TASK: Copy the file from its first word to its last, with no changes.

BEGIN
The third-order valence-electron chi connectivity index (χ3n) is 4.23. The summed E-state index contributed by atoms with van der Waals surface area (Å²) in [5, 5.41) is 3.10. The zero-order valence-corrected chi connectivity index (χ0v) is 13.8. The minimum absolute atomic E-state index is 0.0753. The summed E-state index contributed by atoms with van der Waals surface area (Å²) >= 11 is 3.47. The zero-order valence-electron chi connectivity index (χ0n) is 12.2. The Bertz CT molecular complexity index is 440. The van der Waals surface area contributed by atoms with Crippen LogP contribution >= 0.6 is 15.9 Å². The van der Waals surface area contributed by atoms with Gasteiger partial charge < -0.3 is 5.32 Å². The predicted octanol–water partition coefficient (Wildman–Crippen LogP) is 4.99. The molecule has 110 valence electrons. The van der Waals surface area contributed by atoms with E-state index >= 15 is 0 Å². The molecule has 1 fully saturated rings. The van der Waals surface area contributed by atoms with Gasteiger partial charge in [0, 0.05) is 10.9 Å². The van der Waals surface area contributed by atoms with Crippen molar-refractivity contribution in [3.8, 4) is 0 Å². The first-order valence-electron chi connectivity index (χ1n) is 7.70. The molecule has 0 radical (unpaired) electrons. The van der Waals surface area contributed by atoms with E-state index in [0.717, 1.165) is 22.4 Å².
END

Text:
The third-order valence-electron chi connectivity index (χ3n) is 4.23. The summed E-state index contributed by atoms with van der Waals surface area (Å²) in [5, 5.41) is 3.10. The zero-order valence-corrected chi connectivity index (χ0v) is 13.8. The minimum absolute atomic E-state index is 0.0753. The summed E-state index contributed by atoms with van der Waals surface area (Å²) >= 11 is 3.47. The zero-order valence-electron chi connectivity index (χ0n) is 12.2. The Bertz CT molecular complexity index is 440. The van der Waals surface area contributed by atoms with Crippen LogP contribution >= 0.6 is 15.9 Å². The van der Waals surface area contributed by atoms with Gasteiger partial charge < -0.3 is 5.32 Å². The predicted octanol–water partition coefficient (Wildman–Crippen LogP) is 4.99. The molecule has 110 valence electrons. The van der Waals surface area contributed by atoms with E-state index >= 15 is 0 Å². The molecule has 1 fully saturated rings. The van der Waals surface area contributed by atoms with Gasteiger partial charge in [0, 0.05) is 10.9 Å². The van der Waals surface area contributed by atoms with Crippen molar-refractivity contribution in [3.8, 4) is 0 Å². The first-order valence-electron chi connectivity index (χ1n) is 7.70. The molecule has 0 radical (unpaired) electrons. The van der Waals surface area contributed by atoms with E-state index in [0.717, 1.165) is 22.4 Å².